It's not just an American thing: think also of Sheila Copps and Belinda Stronach. And unfortunately, prejudice against women in politics has manifested itself mostly in the center and left. Canada and Britain have had female prime ministers, both Conservatives. But recently, it's American grassroots Democratics who have exhibited the most shameful behavior towards women in politics, in terms of savaging women who put themselves forward and attacking female politicians on the basis of their gender.


4 comments: said...

I agree. I think that sexism though it does not reach the degree of fanaticism as racism, is more prevalent.


Deb Prothero said...

I predicted a couple of weeks ago that Palin would wear the loss that was apparently about to happen. Now that the loss has been realized, Palin is paying the price for the ineptitude of the entire Republican party as well as the total incompetence of the Bush government.

In a short period of eight weeks, Sarah Palin has become the scapegoat for all that is wrong. In my opinion, the Republican Party lost because of its current occupant of the White House and because John McCain sold out his principles to the rabid right of the party in order to hold onto the base in his search for power. He'd have had a better shot at the Presidency if he'd been the same guy he was in 2000.

Now, I do have to add that Sarah did seem to me to be lacking in some essential characteristics of a truly capable vice presidential candidate. I did not feel soothed at all when she came out with the "palling with terrorists" remarks against Obama. She seemed to be grasping at the low bar in political criticism of her opponent.

Her inability to rise to the occasion of her appointment as the running mate seemed to me to indicate a character flaw of tragic proportion. The mere hint of a capacity to regard her opponents in the race with a hint of human dignity would have made her a better candidate, in my opinion. And would have added a measure of calm about the prospect of her having her hand near any red buttons or phones when a world crisis may have been faced.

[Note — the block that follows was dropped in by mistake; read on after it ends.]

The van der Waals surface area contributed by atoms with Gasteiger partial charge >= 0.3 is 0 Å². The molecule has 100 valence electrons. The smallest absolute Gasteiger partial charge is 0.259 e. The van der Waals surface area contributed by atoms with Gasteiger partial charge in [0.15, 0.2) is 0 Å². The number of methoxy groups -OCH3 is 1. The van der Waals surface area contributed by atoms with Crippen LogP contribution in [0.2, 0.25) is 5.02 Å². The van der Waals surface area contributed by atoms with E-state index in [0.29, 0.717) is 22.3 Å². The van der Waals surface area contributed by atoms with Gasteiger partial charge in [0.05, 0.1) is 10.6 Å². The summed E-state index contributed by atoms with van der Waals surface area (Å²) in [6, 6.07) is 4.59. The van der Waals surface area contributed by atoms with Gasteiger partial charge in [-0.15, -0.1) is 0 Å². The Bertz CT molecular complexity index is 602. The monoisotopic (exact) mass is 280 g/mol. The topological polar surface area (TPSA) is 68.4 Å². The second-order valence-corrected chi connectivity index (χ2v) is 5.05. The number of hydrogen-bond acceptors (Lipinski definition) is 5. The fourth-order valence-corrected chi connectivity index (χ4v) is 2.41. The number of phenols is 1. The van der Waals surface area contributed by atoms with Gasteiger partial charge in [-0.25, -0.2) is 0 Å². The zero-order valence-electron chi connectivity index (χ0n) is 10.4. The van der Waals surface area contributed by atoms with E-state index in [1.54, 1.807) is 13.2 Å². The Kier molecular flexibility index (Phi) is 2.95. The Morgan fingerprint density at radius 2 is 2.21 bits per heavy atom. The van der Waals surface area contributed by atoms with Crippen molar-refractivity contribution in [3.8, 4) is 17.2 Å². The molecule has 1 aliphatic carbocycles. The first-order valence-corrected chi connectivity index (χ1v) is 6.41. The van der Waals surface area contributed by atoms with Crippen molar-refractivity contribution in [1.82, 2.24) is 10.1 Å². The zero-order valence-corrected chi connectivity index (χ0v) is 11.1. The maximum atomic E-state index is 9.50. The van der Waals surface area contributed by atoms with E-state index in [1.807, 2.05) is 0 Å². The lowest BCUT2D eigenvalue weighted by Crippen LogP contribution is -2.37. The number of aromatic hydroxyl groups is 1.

Nonetheless, the criticism being tossed around now does feel like it's of a particularly sexist nature. McCain earned his own loss and any criticism his camp is hurling at Palin are diversionary tactics.

susansmith said...

I agree with your take, and the characterizing of female politicians into negative frame boxes.
Leaving aside Kim Campbell (who you could say was setup to take the fall for the Prog Conservative party's demise as coming so let a woman wear it), I want to speak to Thatcher as England's Prime Minister. Her nickname was "iron woman" and thus her characteristics she projected are considered valorized positive male leadership assets, such as, being tough like a man. So she might have been a "female" but only could be successful if she wore only positive male gendered attributes.

By the way, great post - thank you.

Robert G. Harvie, Q.C. said...

Excellent post - my own comments on Warren Kinsella engaging in the same sad "piling on" is here:

And I also agree that aside from the issue of sexism, which is there, no doubt, is the broader issue of attacking people instead of their policies.. as I posted on my blog, as much as I disagreed with Dion's position on the Greenshift, you have to respect his willingness to stand up and take the shit..

Good post.